We at chez Radical went to Black Swan last night, by far the most over-rated movie of the season. You know you are really in trouble as a movie viewer when the character you like the most is the predator ballet master who just swaps in one prima for another, asserting that ballet skills are all well and good, but what really makes you a star is getting in touch with your inner f**k-bunny. “Go home and touch yourself,” he advises the Natalie Portman character, after a particularly uninspiring rehearsal. Ho-kay!
Trying to come down off the dreadful high of that movie, I turned to the New York Times Magazine and found myself literally dumbstruck for the next half hour at the story of how Melanie Thernstrom solved the heartbreak of childlessness after five rounds of infertility treatments. She and her husband bought some ova, had them fertilized with his sperm, hired two other women to carry the embryos to term, and now they have (wait for it) “twiblings.” There are many things to shriek about in this piece. Here’s a taste:
After our son, Kieran, was born, the hospital set up something called a supplemental nursing system by taping a tube to my breast so that the baby could suck to get the first milk — the caramel-thick colostrum — that Melissa expressed.
When the nurse put Kieran on my breast to feed, I was in a daze of ecstasy and so focused on the astonishing strength of his newborn fingers curled around mine, I hardly noticed. But by the time he was hungry again, I was coming out of the trance and wondered about whether this feeding system made sense.
The nurse urged me to stick with it. “We don’t want you to feel like you can’t nurse,” she said. I suddenly felt cross. Did she really think I couldn’t handle the reality that my body was not producing milk after it didn’t give birth to my baby? I knew she was trying to be supportive, but her concern made me feel diminished, as if she thought the truth of my infertility were unbearable (yet so easily disguised with plastic tubing). I looked down at my breasts, and they looked awfully small, whereas Melissa’s were enormous, dripping with fecundity, like a relic of a fertility goddess. I ditched the tube.
Please, read the whole story yourself. It’s just insane.
The answer to childlessness is, of course, that if you have enough money in America you can do anything you want, but if you are poor you can’t. Like get an abortion. But now everyone who gets an abortion is not just responsible for moral decline, but also for the fact that people like Thernstrom have to go out and make complicated arrangements to buy babies rather than just go to the BabyMart. Ross Douthat (don’t you just want to say Douche Hat?) follows up today on the editorial page with a plaintive appeal on behalf of the unborn and grave concerns that TV and media representations about unwanted pregnancy, in which the situation is almost uniformly resolved by the baby being carried to term, is covering up the reality that abortion is all too common in America. Only four out of five pregnancies are carried to term, he laments, and no one knows it because of feel-good stories like Juno (in which a teenager gives birth, gives the baby away to a couple of her choice, and then returns to her life as if it never happened) and Madmen (in which the ever-luscious Joanie is pregnant by a man other than her husband and plans to pass it off next season as her old man’s baby.)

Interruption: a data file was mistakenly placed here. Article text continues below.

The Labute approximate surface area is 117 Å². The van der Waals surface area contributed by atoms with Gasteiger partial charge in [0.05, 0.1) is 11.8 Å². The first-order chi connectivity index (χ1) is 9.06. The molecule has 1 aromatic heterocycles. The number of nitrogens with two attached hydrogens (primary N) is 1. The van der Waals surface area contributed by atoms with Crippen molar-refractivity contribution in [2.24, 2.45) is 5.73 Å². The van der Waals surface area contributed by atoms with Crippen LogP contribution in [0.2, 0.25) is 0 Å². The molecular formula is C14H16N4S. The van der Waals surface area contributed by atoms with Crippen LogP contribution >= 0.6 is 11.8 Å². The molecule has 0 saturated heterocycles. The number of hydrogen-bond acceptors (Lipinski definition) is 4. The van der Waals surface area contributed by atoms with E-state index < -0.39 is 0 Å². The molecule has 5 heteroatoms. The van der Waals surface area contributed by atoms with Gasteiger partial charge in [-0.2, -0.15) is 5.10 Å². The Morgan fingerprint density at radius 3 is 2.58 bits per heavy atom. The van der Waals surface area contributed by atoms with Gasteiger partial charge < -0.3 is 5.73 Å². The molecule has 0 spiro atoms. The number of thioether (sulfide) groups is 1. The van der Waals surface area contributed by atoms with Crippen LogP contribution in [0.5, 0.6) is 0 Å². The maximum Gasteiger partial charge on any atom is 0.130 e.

So what is deceitfully good about these media fictions, you understand, is not just that the embryos will get to grow up into real fetuses and live, a ridiculously uncommon scenario in a country where we wade through fetuses just to get to the bus stop. It is that one woman will suppress the fact that she ever had a baby, and need massive amounts of therapy later; and a second woman is planning to live the rest of her life lying to her child and it’s two fathers.
Douthat then goes on to lament the effects of the Pill, which cause women to “forget” to have babies until too late, and argue that it is just too bad that Thernstrom had to go through all those in vitro treatments, and then resort to renting other women’s bodies to have babies for her, because if those selfish women who she does not know would just stop having abortions, she could have had their babies instead.
This idiocy reminds me of those economists and policymakers who think that if 500 men become unemployed in a Kansas City meat packing plant and a box factory opens outside Savannah that has 500 jobs, you should be able to just swap the unemployed workers into the new jobs. Therefore, unemployment benefits are a bad idea because it will de-incentivize those fellas in Kansas City to take the box factory jobs.
Click here for the economists who won the Nobel prize for arguing persuasively that this is a stupid idea, as opposed to the rest of us who instinctively thought it was a stupid idea but couldn’t say why.